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Am quite sure this is a naive question but still going to ask it nevertheless since I couldn't find much help on net. I am writing a c++ code using pthreads . The following is an outline of one of the methods

void Method1()
{
    try
    {
    pthread_mutex_lock(&syncLock);
    statement1;
    statement2;
    pthread_mutex_unlock(&syncLock);
    statement3;
    statement4;
    }
    catch(exception& e)
    {
    log error
    }
}

where syncLock is of type pthread_mutex_t and is initialized using the default initialization.

My question is that if an exception is thrown in the statement2 of the method then the control passes directly to the catch statement. In that case my mutex remains locked. But I also cant simply write an unlock statement in the catch block since if the exception came from statement 3 then the mutex has been unlocked and calling unlock on an already unlocked mutex results in undefined behavior.

So is there a way I can check whether the mutex has been unlocked or not in the catch statement. Or, is there a C# style lock statement alternative available in c++ so I am sure that the lock is released even if an exception is thrown from within that block

I am not inclined to use libraries for this purpose. A simple custom solution will be much appreciated

Thanks

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2 Answers

up vote 7 down vote accepted

Write a tiny RAII-style locker class:

class lock {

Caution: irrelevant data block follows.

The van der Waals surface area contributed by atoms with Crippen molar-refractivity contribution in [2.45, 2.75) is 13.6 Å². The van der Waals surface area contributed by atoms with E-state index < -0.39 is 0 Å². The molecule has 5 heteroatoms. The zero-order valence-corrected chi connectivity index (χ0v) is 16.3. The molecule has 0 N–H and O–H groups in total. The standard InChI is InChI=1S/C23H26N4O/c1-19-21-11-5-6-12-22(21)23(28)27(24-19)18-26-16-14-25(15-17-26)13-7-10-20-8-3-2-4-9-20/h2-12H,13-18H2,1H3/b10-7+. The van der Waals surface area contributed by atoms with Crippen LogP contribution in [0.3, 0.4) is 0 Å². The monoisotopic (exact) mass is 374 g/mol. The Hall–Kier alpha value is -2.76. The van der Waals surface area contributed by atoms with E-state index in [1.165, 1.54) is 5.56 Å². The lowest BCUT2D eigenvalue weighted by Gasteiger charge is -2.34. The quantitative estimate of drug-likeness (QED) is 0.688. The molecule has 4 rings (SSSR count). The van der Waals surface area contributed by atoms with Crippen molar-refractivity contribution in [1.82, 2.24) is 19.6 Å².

pthread_mutex_t &mutex;
public:   
    lock(pthread_mutex_t &m) :mutex(m) { pthread_mutex_lock(&mutex); }
    ~lock() { pthread_mutex_unlock(&mutex); }
};

Then write your code something like this:

void Method1()
{
    try
    {
        { 
            lock l(syncLock);
            statement1;
            statement2;
         }
         statement3;
         statement4;    
    }
    catch(exception& e)
    {
    log error
    }
}

When you exit from the scope where you defined the lock, the lock will be destroyed via the destructor, thus calling pthread_mutex_unlock. That happens whether you exit the scope normally or via an exception. When you enter the exception handler, you know the mutex has been unlocked.

Note that C++11 has this built into the standard library as std::lock_guard (and has a number of mutex types to use with it).

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Thanks for the solution !!! –  Manan Shah Jan 11 '13 at 13:29
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use pthread_mutex_trylock It will give busy state if mutex is already locked. If its not locked then it will lock it. After this unlock mutex. pthread_mutex_unlock(pthread_mutex_t *mutex);

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1  
This is correct, but a bad idea. (Or perhaps the wrong question.) stackoverflow.com/questions/4362459/… @JerryCoffin's answer is the way to go. –  asveikau Jan 11 '13 at 7:17
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